European stocks slip as Microsoft’s lacklustre results weigh on tech sector

Investors remained cautious amid uncertainty about further interest rate movements

European stocks slipped on Wednesday as lacklustre results from US software giant Microsoft fanned fears about the outlook for the tech sector, while investors remained concerned that central banks were not yet close to pausing their interest rate hikes.

Technology shares, which have rebounded this year after a rough 2022, fell 0.4 per cent as Microsoft forecast current-quarter cloud business revenue below estimates.


The Iseq edged up 0.13 per cent, finishing the positive side of flat as the major European indices slipped fractionally into the red.

Ryanair added 2.3 per cent on a relatively upbeat day for several airline stocks as rival Easyjet reported record bookings despite the cost-of-living crisis. The Irish airline closed at a price of €15.50 on its Dublin market listing.


Index heavyweight CRH was another climber, finishing 0.65 per cent higher at €41.72, while Bank of Ireland rose 0.9 per cent to €9.55. But packaging group Smurfit Kappa fell 1.1 per cent to €39.06 and Paddy Power-owner Flutter Entertainment dropped almost 1 per cent to €145.35.


The blue-chip FTSE 100 eased 0.2 per cent to a two-week low and the midcap FTSE 250 index fell 0.3 per cent. Pessimism spilt over from Wall Street after Microsoft warned that growth in its lucrative cloud business could stall, hitting tech stocks globally.

Events and analytics firm Ascential bucked the broader trend, jumping 26 per cent for its best day in more than two years after forecasting full-year earnings at the top end of market expectations.

EasyJet soared 9.7 per cent to mark its biggest one day percentage gain since March 2022, as the airline indicated it expected to beat market expectations for 2023 on strong bookings into summer. Aer Lingus-parent IAG rose 2 per cent to its highest since February 2022.

Aviva gained 3.3 per cent after the insurer maintained its dividend guidance and capital returns outlook, while pub operator J D Wetherspoon dropped 6.1 per cent after saying it was “cautiously optimistic” about this financial year.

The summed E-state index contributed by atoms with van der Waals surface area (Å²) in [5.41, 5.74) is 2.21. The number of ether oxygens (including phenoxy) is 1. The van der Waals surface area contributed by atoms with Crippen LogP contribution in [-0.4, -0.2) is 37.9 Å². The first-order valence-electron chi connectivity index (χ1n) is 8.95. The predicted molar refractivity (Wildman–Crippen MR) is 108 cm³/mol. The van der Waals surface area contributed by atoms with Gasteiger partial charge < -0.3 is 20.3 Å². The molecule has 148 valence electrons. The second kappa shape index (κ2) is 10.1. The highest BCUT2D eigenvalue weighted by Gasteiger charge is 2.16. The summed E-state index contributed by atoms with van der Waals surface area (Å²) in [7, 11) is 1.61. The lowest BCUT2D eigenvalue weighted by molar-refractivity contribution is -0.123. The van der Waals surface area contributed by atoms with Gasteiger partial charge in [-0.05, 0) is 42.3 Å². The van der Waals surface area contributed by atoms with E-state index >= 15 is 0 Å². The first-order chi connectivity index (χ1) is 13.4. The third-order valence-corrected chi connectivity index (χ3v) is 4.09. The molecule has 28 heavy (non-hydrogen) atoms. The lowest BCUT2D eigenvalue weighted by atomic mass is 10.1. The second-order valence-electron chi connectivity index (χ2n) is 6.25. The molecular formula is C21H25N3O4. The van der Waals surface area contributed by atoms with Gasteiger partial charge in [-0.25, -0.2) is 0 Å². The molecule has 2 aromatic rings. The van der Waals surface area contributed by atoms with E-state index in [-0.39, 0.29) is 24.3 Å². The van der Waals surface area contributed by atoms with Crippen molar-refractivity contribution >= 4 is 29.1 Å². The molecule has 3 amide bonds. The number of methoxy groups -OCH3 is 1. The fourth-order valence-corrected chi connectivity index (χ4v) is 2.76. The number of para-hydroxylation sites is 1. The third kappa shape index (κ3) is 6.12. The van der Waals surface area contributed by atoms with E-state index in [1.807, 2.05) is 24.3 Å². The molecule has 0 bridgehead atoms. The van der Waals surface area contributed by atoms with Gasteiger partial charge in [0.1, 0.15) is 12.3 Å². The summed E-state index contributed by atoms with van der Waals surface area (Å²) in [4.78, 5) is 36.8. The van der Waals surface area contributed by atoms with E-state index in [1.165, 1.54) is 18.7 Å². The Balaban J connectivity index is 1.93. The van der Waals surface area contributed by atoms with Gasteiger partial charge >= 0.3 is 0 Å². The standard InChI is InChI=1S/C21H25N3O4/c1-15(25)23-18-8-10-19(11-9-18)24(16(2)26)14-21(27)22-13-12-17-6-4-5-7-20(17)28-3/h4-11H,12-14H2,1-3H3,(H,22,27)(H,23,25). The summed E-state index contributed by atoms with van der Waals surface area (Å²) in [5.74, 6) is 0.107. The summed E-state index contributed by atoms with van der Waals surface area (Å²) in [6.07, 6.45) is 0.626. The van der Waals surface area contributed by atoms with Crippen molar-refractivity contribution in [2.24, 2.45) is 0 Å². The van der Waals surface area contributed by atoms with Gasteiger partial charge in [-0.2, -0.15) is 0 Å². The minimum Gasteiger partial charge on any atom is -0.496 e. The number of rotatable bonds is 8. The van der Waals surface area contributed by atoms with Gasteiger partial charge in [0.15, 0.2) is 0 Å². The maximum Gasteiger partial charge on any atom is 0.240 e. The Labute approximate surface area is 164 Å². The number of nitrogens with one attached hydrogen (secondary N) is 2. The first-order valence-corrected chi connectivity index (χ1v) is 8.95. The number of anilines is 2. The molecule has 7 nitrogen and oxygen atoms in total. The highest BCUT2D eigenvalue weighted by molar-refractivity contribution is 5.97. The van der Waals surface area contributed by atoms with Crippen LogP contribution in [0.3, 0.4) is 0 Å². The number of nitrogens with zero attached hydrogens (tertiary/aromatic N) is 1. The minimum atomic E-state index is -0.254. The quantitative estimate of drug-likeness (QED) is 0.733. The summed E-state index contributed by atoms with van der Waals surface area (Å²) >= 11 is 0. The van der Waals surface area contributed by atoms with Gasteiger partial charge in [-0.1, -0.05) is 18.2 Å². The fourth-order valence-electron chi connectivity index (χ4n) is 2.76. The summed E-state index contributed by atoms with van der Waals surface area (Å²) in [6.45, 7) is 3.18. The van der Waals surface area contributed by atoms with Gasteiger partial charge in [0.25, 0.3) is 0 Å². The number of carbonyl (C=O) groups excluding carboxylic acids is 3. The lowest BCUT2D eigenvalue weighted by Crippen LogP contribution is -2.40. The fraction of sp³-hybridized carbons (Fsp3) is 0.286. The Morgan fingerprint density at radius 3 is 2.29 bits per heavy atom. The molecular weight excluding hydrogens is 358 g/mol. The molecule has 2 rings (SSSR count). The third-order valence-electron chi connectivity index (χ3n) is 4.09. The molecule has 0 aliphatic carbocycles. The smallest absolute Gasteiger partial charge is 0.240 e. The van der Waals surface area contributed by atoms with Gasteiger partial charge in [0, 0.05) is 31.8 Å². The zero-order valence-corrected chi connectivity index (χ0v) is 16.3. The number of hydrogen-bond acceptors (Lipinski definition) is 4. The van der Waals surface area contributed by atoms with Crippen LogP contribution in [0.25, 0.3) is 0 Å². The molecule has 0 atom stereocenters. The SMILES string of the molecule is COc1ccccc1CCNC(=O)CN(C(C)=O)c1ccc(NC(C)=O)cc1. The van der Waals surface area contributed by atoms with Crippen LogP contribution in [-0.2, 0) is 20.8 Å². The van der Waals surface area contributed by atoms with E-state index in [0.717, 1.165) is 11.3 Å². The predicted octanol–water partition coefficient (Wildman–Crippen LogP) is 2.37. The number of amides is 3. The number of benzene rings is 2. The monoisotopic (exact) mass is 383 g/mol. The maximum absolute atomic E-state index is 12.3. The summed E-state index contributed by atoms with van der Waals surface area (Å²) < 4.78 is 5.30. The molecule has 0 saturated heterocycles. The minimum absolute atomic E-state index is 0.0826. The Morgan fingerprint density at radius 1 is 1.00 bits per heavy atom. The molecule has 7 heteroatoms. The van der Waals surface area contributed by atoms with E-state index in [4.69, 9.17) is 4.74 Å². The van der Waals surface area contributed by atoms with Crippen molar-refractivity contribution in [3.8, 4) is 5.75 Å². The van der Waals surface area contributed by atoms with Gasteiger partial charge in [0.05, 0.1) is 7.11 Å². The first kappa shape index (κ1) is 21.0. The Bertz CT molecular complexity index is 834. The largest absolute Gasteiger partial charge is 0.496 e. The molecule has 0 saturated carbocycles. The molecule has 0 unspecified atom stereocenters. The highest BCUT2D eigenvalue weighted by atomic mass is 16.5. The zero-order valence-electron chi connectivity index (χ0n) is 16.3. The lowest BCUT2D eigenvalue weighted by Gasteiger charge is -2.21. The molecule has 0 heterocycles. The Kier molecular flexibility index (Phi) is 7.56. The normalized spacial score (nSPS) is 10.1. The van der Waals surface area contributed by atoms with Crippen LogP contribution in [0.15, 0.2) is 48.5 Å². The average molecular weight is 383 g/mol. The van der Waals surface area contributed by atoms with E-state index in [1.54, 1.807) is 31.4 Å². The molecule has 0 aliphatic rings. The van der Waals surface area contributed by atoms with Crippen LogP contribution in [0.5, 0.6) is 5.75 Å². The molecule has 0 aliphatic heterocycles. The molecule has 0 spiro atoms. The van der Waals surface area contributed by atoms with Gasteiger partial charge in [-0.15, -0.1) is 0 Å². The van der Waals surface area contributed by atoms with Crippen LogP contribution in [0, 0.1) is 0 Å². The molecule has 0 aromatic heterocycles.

The pan-European Stoxx 600 fell for a second day, closing down 0.3 per cent but off a near two-week low hit earlier in the session. The Dax nudged down 0.1 per cent despite a brightening in German business morale in January, as Europe’s largest economy started the new year with easing inflation and an improved outlook, the Ifo institute’s survey showed.

Corporate results from some European companies such as semiconductor firm ASML Holding offered some reasons for optimism about the region’s corporate health.

Shares of Lonza jumped 7.5 per cent as the Swiss drug contract manufacturer said it will buy back shares worth 2 billion Swiss francs ($2.17bn).

But Netcompany Group tumbled 21.2 per cent after the Danish IT services provider’s earnings outlook missed analysts’ expectations.


Wall Street’s main indexes dropped in early trading, with the Nasdaq down 2 per cent as Microsoft’s outlook weighed down technology stocks, while a bleak quarterly report from Boeing added to fears of a recession.

Shares of Microsoft fell 3.9 per cent after it warned that growth in its lucrative cloud business could stall, while its PC unit continued to struggle. The S&P 500 technology index shed 2.1 per cent to lead declines among the 11 major sector indexes., Salesforce and ServiceNow, which have substantial cloud businesses, fell between 2.5 per cent and 4.5 per cent.

Other major growth stocks, including Apple, Alphabet and Tesla, also dropped between 1.5 per cent and 3 per cent.

Boeing slipped 1.3 per cent as its losses widened in 2022 and it missed fourth-quarter revenue estimates.

News Corp jumped 8 per cent, leading gains on the S&P 500, after Rupert Murdoch withdrew a proposal to reunite News Corp and Fox. – Additional reporting: Reuters

Laura Slattery

Laura Slattery

Laura Slattery is an Irish Times journalist writing about media, advertising and other business topics